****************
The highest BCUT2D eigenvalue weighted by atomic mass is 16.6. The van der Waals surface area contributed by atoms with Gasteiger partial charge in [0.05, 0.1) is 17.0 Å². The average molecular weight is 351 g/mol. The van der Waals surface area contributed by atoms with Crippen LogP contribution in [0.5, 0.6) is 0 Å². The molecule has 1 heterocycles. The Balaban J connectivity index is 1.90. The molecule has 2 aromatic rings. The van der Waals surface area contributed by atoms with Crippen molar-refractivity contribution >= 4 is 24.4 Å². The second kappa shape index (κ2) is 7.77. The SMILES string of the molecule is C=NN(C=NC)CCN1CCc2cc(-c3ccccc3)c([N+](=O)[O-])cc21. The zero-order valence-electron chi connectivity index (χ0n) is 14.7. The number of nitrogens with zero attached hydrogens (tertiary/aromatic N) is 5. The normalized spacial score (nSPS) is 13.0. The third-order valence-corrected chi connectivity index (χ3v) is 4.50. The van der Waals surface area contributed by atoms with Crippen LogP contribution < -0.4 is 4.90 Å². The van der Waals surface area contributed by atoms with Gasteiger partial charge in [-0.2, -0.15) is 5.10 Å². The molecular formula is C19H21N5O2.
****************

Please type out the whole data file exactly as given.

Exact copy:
The highest BCUT2D eigenvalue weighted by atomic mass is 16.6. The van der Waals surface area contributed by atoms with Gasteiger partial charge in [0.05, 0.1) is 17.0 Å². The average molecular weight is 351 g/mol. The van der Waals surface area contributed by atoms with Crippen LogP contribution in [0.5, 0.6) is 0 Å². The molecule has 1 heterocycles. The Balaban J connectivity index is 1.90. The molecule has 2 aromatic rings. The van der Waals surface area contributed by atoms with Crippen molar-refractivity contribution >= 4 is 24.4 Å². The second kappa shape index (κ2) is 7.77. The SMILES string of the molecule is C=NN(C=NC)CCN1CCc2cc(-c3ccccc3)c([N+](=O)[O-])cc21. The zero-order valence-electron chi connectivity index (χ0n) is 14.7. The number of nitrogens with zero attached hydrogens (tertiary/aromatic N) is 5. The normalized spacial score (nSPS) is 13.0. The third-order valence-corrected chi connectivity index (χ3v) is 4.50. The van der Waals surface area contributed by atoms with Crippen LogP contribution < -0.4 is 4.90 Å². The van der Waals surface area contributed by atoms with Gasteiger partial charge in [-0.2, -0.15) is 5.10 Å². The molecular formula is C19H21N5O2.